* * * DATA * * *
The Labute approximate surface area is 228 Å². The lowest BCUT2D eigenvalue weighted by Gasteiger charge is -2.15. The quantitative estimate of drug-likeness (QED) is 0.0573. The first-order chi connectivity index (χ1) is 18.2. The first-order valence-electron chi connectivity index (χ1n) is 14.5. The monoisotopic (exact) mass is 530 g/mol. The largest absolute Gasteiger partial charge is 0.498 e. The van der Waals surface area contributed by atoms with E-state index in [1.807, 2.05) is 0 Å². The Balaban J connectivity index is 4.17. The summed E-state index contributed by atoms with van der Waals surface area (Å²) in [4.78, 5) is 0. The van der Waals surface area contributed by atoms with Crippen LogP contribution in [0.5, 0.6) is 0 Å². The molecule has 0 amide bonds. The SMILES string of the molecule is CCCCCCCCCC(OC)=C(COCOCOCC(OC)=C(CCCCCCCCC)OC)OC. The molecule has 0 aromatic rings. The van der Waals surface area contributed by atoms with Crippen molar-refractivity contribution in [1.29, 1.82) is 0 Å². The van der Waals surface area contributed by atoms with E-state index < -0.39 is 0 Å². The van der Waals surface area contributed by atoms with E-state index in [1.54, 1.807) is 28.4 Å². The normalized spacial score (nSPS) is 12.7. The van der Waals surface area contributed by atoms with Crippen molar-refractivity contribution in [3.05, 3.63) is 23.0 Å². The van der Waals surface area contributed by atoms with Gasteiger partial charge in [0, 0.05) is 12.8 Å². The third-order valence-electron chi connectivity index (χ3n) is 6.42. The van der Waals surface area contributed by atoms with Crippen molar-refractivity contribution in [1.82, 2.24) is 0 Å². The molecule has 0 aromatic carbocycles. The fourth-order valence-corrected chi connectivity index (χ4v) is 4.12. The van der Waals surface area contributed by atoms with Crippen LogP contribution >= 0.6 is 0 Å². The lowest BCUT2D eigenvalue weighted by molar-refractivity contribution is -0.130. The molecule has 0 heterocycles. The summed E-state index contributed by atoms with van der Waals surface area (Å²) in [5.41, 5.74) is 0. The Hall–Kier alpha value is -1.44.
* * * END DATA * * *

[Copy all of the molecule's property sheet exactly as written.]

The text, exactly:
The Labute approximate surface area is 228 Å². The lowest BCUT2D eigenvalue weighted by Gasteiger charge is -2.15. The quantitative estimate of drug-likeness (QED) is 0.0573. The first-order chi connectivity index (χ1) is 18.2. The first-order valence-electron chi connectivity index (χ1n) is 14.5. The monoisotopic (exact) mass is 530 g/mol. The largest absolute Gasteiger partial charge is 0.498 e. The van der Waals surface area contributed by atoms with E-state index in [1.807, 2.05) is 0 Å². The Balaban J connectivity index is 4.17. The summed E-state index contributed by atoms with van der Waals surface area (Å²) in [4.78, 5) is 0. The van der Waals surface area contributed by atoms with Crippen LogP contribution in [0.5, 0.6) is 0 Å². The molecule has 0 amide bonds. The SMILES string of the molecule is CCCCCCCCCC(OC)=C(COCOCOCC(OC)=C(CCCCCCCCC)OC)OC. The molecule has 0 aromatic rings. The van der Waals surface area contributed by atoms with Crippen molar-refractivity contribution in [1.29, 1.82) is 0 Å². The van der Waals surface area contributed by atoms with E-state index < -0.39 is 0 Å². The van der Waals surface area contributed by atoms with E-state index in [1.54, 1.807) is 28.4 Å². The normalized spacial score (nSPS) is 12.7. The van der Waals surface area contributed by atoms with Crippen molar-refractivity contribution in [3.05, 3.63) is 23.0 Å². The van der Waals surface area contributed by atoms with Gasteiger partial charge in [0, 0.05) is 12.8 Å². The third-order valence-electron chi connectivity index (χ3n) is 6.42. The van der Waals surface area contributed by atoms with Crippen molar-refractivity contribution in [1.82, 2.24) is 0 Å². The molecule has 0 aromatic carbocycles. The fourth-order valence-corrected chi connectivity index (χ4v) is 4.12. The van der Waals surface area contributed by atoms with Crippen LogP contribution >= 0.6 is 0 Å². The lowest BCUT2D eigenvalue weighted by molar-refractivity contribution is -0.130. The molecule has 0 heterocycles. The summed E-state index contributed by atoms with van der Waals surface area (Å²) in [5.41, 5.74) is 0. The Hall–Kier alpha value is -1.44.